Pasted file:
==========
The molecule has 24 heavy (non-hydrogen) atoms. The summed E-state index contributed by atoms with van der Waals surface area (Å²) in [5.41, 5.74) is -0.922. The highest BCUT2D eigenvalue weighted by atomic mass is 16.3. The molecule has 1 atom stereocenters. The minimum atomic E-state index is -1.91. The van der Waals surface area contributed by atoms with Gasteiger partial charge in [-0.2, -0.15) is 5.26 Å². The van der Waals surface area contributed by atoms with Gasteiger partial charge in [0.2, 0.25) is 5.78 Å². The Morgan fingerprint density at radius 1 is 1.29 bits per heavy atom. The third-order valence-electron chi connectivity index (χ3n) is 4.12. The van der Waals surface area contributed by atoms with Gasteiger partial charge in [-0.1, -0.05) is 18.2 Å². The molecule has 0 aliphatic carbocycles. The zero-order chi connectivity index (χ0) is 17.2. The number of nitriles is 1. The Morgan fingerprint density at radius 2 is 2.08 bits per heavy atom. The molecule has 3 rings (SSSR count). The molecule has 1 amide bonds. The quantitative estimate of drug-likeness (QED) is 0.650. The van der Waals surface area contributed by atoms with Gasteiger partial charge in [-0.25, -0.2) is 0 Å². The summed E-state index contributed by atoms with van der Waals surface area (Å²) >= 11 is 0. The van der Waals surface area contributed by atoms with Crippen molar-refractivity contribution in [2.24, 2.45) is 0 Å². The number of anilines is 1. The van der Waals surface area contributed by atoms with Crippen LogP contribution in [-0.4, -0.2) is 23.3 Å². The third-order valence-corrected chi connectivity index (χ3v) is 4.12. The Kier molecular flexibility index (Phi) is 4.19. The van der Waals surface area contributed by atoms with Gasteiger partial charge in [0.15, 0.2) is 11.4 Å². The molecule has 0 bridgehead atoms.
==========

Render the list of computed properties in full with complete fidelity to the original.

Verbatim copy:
The molecule has 24 heavy (non-hydrogen) atoms. The summed E-state index contributed by atoms with van der Waals surface area (Å²) in [5.41, 5.74) is -0.922. The highest BCUT2D eigenvalue weighted by atomic mass is 16.3. The molecule has 1 atom stereocenters. The minimum atomic E-state index is -1.91. The van der Waals surface area contributed by atoms with Gasteiger partial charge in [-0.2, -0.15) is 5.26 Å². The van der Waals surface area contributed by atoms with Gasteiger partial charge in [0.2, 0.25) is 5.78 Å². The Morgan fingerprint density at radius 1 is 1.29 bits per heavy atom. The third-order valence-electron chi connectivity index (χ3n) is 4.12. The van der Waals surface area contributed by atoms with Gasteiger partial charge in [-0.1, -0.05) is 18.2 Å². The molecule has 0 aliphatic carbocycles. The zero-order chi connectivity index (χ0) is 17.2. The number of nitriles is 1. The Morgan fingerprint density at radius 2 is 2.08 bits per heavy atom. The molecule has 3 rings (SSSR count). The molecule has 1 amide bonds. The quantitative estimate of drug-likeness (QED) is 0.650. The van der Waals surface area contributed by atoms with Gasteiger partial charge in [-0.25, -0.2) is 0 Å². The summed E-state index contributed by atoms with van der Waals surface area (Å²) >= 11 is 0. The van der Waals surface area contributed by atoms with Crippen molar-refractivity contribution in [2.24, 2.45) is 0 Å². The number of anilines is 1. The van der Waals surface area contributed by atoms with Crippen LogP contribution in [-0.4, -0.2) is 23.3 Å². The third-order valence-corrected chi connectivity index (χ3v) is 4.12. The Kier molecular flexibility index (Phi) is 4.19. The van der Waals surface area contributed by atoms with Gasteiger partial charge in [0.15, 0.2) is 11.4 Å². The molecule has 0 bridgehead atoms.